The relation of the sexes to each other is at the very forefront of the various debates on societies shaped by Islam which are currently being held all over the world. The exhibition “Naqsh – Insights into Gender and Role Models in Iran” aims to present a differentiated view of the subject, by taking Iran as an example and by looking at the debate going on within the country itself, with all of its peculiarities and contradictions. The show is being held at Pergamon Museum in its Islamic section on Berlin’s museum island.

The subject of “Gender, Feminism and Islam” is approached on two different levels: firstly in the form of theoretical documentation and secondly in artistic execution. On display will be works of art from Iranian artists and a German artist of part-Iranian parentage who all use various media to tackle the subject of constructions of gender identities. The documentary component will comprise audio and video interviews from Iran and the diaspora, in which representatives of secular and Islamic feminism and a transsexual man are given the chance to speak alongside scholars and activists.

Participating artists include Bita Fayyazi, Parastou Forouhar, Alireza Ghandchi, Shirin Homann-Saadat, Ahmad Morshedloo, Neda Razavipour, Maryam Salour.

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Buying frenzy lights up Iranian art market

Posted by artradar on July 10, 2008


Source: Middle East Times

 

 

 

IRANIAN ART MARKET The prices have soared by a factor of 20 within two years, the galleries are packed with prospective buyers and the works are both modern and daring, but this is not a description of the art scene in New York, Paris or London, but Tehran. Far removed from the increasingly tense standoff over the country’s nuclear programme and domestic frustration because of rising inflation, Iran’s best known artists are enjoying a huge rise in demand for their work.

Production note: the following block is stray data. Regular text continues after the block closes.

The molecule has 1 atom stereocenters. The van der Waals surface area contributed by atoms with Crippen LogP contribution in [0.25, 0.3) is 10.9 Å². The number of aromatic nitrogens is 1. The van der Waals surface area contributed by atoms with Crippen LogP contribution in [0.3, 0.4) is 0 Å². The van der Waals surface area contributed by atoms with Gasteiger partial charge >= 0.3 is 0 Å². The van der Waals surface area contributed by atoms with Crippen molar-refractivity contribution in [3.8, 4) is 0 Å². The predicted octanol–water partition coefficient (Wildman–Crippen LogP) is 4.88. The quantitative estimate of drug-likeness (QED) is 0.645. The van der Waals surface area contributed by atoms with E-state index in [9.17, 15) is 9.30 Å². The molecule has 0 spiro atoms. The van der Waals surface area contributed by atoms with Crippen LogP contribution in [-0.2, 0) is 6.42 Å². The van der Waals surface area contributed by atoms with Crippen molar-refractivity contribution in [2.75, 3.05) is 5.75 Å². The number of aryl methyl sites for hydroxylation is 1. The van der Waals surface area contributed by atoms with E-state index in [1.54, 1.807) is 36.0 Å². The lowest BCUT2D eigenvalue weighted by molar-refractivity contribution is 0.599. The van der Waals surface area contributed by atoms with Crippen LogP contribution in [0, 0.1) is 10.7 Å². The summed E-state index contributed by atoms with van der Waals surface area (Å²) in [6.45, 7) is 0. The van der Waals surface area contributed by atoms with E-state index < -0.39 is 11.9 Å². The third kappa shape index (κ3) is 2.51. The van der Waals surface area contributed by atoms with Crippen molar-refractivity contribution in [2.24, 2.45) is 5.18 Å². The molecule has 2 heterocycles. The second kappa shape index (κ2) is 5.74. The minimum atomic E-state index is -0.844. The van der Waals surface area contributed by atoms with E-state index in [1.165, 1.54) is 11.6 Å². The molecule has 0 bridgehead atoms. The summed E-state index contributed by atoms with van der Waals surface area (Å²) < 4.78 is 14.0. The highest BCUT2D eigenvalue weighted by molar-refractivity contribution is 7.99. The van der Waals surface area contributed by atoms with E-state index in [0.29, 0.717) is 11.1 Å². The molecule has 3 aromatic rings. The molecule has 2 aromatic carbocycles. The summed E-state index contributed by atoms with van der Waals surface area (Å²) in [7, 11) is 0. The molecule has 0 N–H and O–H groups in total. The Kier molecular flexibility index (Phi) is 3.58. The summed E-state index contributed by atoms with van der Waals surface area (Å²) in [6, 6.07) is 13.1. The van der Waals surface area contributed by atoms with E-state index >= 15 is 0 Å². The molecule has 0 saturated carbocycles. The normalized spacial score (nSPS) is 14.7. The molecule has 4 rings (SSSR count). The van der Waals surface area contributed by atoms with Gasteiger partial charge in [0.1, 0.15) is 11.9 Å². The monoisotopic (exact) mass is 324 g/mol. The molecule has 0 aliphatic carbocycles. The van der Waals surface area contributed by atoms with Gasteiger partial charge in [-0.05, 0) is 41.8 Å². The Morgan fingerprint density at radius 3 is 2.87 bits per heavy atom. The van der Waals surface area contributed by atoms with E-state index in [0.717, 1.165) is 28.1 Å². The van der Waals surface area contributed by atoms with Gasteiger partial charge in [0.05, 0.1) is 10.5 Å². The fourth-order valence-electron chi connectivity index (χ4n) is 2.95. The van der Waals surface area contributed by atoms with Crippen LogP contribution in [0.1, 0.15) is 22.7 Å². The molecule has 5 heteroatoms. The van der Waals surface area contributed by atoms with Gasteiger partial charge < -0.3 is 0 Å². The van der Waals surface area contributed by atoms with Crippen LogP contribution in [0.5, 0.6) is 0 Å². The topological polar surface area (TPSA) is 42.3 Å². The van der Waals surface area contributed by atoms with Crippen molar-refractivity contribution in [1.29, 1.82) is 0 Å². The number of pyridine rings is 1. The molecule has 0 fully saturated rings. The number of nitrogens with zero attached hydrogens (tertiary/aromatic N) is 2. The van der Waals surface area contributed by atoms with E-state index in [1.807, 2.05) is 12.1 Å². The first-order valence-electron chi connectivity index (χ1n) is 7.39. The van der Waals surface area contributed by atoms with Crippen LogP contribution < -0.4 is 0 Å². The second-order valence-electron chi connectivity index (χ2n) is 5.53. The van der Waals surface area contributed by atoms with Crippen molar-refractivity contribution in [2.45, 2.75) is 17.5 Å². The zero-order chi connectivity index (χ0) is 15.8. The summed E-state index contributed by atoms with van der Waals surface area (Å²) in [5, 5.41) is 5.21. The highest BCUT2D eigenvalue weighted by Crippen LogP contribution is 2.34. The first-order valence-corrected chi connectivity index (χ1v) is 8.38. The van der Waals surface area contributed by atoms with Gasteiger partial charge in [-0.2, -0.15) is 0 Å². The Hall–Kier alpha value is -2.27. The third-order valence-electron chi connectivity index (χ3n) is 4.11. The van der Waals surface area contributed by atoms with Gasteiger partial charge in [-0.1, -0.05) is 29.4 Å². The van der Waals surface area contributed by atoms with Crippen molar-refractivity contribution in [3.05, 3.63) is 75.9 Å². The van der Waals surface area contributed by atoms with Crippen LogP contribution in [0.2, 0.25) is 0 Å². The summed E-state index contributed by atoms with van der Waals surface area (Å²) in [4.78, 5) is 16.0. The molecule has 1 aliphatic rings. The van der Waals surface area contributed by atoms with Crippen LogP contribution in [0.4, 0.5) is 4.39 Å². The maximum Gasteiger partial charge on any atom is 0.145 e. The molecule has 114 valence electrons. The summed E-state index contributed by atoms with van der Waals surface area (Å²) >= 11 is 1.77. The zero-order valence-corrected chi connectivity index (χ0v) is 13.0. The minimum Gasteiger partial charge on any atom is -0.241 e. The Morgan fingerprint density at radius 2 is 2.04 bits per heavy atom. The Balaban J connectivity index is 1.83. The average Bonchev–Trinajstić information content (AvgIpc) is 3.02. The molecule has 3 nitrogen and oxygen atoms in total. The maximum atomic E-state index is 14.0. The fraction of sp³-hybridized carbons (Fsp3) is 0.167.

Interest in buying art increased in last 2 years

“For 30 years no one was interested in us. Today everyone wants to buy,” Parviz Tanavoli, 72, Iran’s best known sculptor, told AFP. “People have money. They used to invest it in property. Today they see there are other places to put it.”

A 1975 sculpture by Tanavoli, “The Wall (Oh Persepolis),” sold in late April for 2.84 million dollars at a Christie’s auction in Dubai — the highest figure ever reached for a contemporary Iranian work.The 1.8-metre-high (6-feet) bronze block was typical of Tanavoli’s intricate style, partly inspired by the ancient art of the Achaemenian empire, and praised by experts as being more than worth its stratospheric price.

The younger artist Farhad Moshiri, known for his bright three-dimensional paintings of jars emblazoned in calligraphic Persian script, has seen his canvases sell for up to 750,000 dollars.Lesser known artists have seen their work sell at the numerous galleries in upmarket northern Tehran for between 20,000 and 30,000 dollars. Just two years ago the asking price would have been more like 2,000.

 

More buyers for investment

The boom is another example of the striking gulf between wealth and poverty in Tehran, where the rich can afford imported cars and luxury apartments while the worst off struggle to make ends meet. Despite the rise in prices there are more buyers than before. Many people want to make investments,” said Shahnaz Kansari, who heads the Moon art gallery in Tehran.

Amir Hossein Etemad, of the Negarkhaneh Etemad gallery, warned: “I’m worried that this will prove to be nothing more than a speculative bubble that will explode. “But it’s true that the prices were very low before.”

Abstract tendencies have long appeared the most popular in modern Iranian art, possibly because of the strict rules governing the portrayal of the human form in an Islamic state. Iranian visual art also crosses genres in unusual ways: Cannes prize-winning Iranian film director Abbas Kiarostami is also a renowned artist whose stark photography is a major draw at Tehran galleries.

 

Iranian art crosses genre boundaries

One of the fathers of Iranian modernist painting was the poet Sohrab Sepheri, considered one of the greatest of all Iranian modern writers, whose abstract landscapes are true collector’s items.”We are at the beginning of the road. More and more there are individual exhibitions by Iranian artists abroad,” said the painter Farideh Lashaie.”Iranian culture used to be known abroad from the names of ancient poets like Hafez, Ferdowsi and Rumi. But painting and contemporary sculpture also have something to say.”As with cinema, people did not expect to see paintings and sculptures like this coming from Iran. Perhaps this explains their success.”

© 2008 Agence France-Presse

Image details: Iranians visit an exhibition by female artist Golnaz Afruz at the Mah Gallery in Tehran AFP